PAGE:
Abstract: Our research addresses fundamental long-standing concerns in the compensating wage differentials literature and its public policy implications: the econometric properties of estimates of the value of statistical life (VSL) and the wide range of such estimates from about $0.5 million to about $21 million. We address most of the prominent econometric issues by applying panel data, a new and more accurate fatality risk measure, and systematic selection of panel estimator in our research. Controlling for measurement error, endogeneity, individual heterogeneity, and state dependence yields both a reasonable average level and narrow range for the estimated value of a statistical life of about $5.5-$7.5 million.
    JEL: J17 I12
    Date: 2006–09
  4. By: Thomas F. Crossley, Jeremiah Hurley, and Sung-Hee Jeon
    Abstract: This paper employs cohort analysis to examine the relative importance of different factors in explaining changes in the number of hours spent in direct patient care by Canadian general/ family practitioners (GP/FPs) over the period 1982 to 2002. Cohorts are defined by year of graduation from medical school. The results for male GP/FPs indicate that: there is little age effect on hours of direct patient care, especially among physicians aged 35 to 55; there is no strong cohort effect on hours of direct patient care; but there is a secular decline in hours of direct patient care over the period. The results for female GP/FPs indicate that: female physicians on average work fewer hours than male physicians; there is a clear age effect on hours of direct patient care; there is no strong cohort effect; there has been little secular change in average hours of direct patient care. The changing behaviour of male GP/FPs accounted for a greater proportion of the overall decline in hours of direct patient care from the 80’s through the mid 90’s than did the growing proportion of female GP/FPs in the physician stock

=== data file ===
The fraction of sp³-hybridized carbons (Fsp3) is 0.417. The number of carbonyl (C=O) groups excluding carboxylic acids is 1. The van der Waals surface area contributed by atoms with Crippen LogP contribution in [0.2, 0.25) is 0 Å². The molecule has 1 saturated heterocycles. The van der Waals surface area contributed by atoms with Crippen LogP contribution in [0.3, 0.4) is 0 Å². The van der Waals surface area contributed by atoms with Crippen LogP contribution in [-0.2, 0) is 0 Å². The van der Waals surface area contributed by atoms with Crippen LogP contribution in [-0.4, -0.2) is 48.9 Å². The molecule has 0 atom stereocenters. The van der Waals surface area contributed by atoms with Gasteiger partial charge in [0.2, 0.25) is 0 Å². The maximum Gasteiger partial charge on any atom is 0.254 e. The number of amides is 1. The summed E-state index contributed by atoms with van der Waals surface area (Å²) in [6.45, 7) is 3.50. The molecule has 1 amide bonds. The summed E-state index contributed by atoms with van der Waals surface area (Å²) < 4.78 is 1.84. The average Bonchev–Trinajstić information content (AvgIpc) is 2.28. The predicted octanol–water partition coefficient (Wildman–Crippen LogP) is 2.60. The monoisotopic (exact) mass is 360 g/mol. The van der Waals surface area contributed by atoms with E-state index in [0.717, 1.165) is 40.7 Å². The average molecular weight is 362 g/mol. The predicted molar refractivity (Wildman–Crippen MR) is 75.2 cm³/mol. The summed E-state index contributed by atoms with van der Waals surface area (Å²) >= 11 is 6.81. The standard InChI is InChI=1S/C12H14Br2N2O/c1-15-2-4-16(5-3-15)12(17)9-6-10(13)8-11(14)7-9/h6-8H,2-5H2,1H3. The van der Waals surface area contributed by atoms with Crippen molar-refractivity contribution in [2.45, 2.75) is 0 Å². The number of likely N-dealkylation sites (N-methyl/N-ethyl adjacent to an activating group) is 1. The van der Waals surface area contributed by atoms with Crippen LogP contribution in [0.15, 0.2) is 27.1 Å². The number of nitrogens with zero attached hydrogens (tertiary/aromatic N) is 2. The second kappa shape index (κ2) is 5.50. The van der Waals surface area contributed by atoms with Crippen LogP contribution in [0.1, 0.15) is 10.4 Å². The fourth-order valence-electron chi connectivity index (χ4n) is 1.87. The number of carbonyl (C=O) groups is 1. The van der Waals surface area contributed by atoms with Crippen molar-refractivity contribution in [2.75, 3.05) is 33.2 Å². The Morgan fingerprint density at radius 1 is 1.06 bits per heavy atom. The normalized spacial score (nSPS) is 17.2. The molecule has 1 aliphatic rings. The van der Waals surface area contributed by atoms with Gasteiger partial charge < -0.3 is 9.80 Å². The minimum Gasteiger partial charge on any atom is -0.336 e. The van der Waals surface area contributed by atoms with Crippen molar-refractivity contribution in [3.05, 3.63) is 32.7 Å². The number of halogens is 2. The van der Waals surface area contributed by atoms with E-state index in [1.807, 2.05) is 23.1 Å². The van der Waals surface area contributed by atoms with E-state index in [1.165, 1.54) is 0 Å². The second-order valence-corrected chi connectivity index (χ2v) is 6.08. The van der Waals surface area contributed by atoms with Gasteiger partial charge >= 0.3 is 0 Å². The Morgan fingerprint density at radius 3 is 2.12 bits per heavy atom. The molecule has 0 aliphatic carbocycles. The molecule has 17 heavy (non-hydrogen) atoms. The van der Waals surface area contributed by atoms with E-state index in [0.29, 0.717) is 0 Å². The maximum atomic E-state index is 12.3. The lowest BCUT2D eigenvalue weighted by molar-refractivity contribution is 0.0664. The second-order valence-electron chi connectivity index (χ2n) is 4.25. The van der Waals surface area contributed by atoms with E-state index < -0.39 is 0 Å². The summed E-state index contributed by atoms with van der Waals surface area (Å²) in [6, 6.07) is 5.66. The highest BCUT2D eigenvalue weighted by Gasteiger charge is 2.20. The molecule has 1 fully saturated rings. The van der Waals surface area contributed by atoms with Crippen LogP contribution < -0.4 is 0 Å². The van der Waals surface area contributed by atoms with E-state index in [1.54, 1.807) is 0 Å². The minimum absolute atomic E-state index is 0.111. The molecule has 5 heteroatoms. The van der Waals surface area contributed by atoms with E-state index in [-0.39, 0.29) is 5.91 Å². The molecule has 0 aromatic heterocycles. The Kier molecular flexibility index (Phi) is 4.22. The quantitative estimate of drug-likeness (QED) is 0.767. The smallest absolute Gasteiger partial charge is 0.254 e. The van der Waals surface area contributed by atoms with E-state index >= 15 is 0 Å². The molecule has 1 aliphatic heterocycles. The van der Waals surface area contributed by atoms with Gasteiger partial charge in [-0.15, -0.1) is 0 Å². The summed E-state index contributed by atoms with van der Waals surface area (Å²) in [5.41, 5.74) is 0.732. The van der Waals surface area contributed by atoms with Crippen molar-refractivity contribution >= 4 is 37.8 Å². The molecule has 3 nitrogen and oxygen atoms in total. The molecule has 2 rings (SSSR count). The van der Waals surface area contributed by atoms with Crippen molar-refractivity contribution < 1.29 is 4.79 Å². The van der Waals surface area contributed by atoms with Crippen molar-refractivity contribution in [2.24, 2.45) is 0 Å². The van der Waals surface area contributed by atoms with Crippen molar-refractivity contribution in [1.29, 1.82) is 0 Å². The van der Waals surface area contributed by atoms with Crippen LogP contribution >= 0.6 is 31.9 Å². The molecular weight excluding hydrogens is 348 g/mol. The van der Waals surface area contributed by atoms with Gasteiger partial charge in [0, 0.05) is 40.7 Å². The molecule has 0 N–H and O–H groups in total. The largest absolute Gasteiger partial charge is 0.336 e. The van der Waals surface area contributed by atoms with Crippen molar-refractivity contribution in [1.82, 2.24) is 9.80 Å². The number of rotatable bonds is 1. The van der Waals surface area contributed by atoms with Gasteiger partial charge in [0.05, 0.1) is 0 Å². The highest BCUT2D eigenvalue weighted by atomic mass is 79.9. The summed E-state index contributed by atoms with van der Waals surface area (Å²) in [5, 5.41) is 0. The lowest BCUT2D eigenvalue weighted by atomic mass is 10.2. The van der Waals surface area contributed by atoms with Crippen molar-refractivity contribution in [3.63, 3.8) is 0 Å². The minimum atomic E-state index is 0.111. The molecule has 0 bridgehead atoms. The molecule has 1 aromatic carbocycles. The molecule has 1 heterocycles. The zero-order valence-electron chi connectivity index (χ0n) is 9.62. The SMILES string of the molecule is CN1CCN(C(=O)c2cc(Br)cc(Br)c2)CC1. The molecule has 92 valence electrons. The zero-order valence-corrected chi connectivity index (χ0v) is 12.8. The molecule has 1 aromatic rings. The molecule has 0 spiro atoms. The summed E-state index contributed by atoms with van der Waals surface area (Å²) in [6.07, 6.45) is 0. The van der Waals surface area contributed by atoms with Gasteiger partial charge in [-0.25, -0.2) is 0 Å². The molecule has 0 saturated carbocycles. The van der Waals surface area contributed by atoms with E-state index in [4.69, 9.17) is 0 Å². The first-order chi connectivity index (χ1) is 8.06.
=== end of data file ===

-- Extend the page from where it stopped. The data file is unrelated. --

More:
JEL: I11 J24
    Date: 2006–10
  5. By: Angel-Urdinola, Diego F.; Jain, Shweta
    Abstract: This article analyzes the extent to which the Basic Benefit Package (BBP), a subsidized health program in Armenia, increases utilization and affordability of outpatient health care among the poor. The authors find that beneficiaries of the BBP pay approximately 45 percent less in fees for doctor visits (and display 36 percent higher outpatient utilization rates) than eligible users not receiving the BBP. However, even among BBP beneficiaries the level of outpatient health care utilization remains low. This occurs because the program mainly provides discounted fees for doctor visits, but fees do not constitute the main financial constraint for users. The authors estimate suggest that other non-fee expenditures, such as prescription medicines, constitute a more significant financial constraint and are not subsidized by the BBP. As a result, outpatient health care remains expensive even for BBP beneficiaries.
    Keywords: Health Monitoring & Evaluation,Health Systems Development & Reform,Health Economics & Finance,Population Policies,Public Sector Expenditure Analysis & Management
    Date: 2006–09–01